All of the themes that we've traced throughout Ginsberg's life continue through his last decade. In particular, I wanted to address his musical interests as being particularly evocative of his ability to grow and change. In last week's readings, we see the hopefulness of the 60s give way to Nixon-era spiritual and political malaise, followed by the youthful rebellion of punk rock, and Reagan's conservative stranglehold in the 80s bringing us to a reemergence of socially-conscious youth in the 1990s. These evolutions reflected in Ginsberg's work, in the ideologies he espoused, and see him happily embraced each new mode, whether that would find him on tour with Bob Dylan or sharing the stage with the Clash. The young Ginsberg who celebrated seeing the Beatles in concert in "Portland Coliseum" would have close ties to the world of popular music until the end of his life, most notably his mid-90s collaboration with Paul McCartney, Lenny Kaye and Philip Glass, "The Ballad of the Skeletons."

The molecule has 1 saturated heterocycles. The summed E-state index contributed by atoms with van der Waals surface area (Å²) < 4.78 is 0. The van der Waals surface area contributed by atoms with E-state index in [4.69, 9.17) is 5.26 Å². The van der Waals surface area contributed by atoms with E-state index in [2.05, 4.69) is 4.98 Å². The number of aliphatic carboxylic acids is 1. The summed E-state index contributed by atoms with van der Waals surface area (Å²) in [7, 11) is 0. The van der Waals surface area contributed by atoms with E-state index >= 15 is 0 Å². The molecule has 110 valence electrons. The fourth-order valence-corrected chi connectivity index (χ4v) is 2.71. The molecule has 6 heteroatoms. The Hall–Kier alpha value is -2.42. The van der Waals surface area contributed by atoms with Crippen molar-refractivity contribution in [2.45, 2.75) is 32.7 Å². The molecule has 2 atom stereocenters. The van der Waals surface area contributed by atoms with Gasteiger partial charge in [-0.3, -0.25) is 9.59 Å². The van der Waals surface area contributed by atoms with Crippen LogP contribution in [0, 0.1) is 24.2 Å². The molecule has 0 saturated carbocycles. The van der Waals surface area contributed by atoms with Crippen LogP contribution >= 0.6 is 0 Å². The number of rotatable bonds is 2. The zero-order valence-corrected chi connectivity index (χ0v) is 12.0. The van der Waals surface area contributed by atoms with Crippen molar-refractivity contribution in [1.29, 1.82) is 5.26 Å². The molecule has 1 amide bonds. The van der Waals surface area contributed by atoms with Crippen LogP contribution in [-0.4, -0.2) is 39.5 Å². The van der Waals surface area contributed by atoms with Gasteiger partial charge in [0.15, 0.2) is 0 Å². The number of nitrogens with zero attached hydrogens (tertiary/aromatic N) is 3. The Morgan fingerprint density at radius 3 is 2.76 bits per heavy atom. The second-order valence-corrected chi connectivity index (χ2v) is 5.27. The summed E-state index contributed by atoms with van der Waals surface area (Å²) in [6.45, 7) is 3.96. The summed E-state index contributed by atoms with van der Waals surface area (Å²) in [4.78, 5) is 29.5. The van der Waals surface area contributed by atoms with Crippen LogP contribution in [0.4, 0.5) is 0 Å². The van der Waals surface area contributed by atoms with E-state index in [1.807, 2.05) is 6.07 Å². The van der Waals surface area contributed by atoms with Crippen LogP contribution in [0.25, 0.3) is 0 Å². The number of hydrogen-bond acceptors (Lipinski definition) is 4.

Ginsberg evolved to the very end.  In 1996 Ginsberg took part in a discussion/interview with Beck, published in the Buddhist magazine Shambhala Sun with the unfortunate subtitle, "A Beat/Slacker Transgenerational Meeting of Minds." The two had met a year-and-a-half earlier in New York, backstage at the Lollapalooza festival.  He also started talks with MTV about doing an episode of their Unplugged series with musical accompaniment by Bob Dylan, Philip Glass, Paul McCartney, and Patti Smith.  At the same time, Ginsberg acknowledged that the world was quickly moving beyond him. In a 1996 interview with Hotwired (an online web journal related to Wired magazine), he offered his response to seeing the internet for the first time: "Thank God I don't know how to work this!"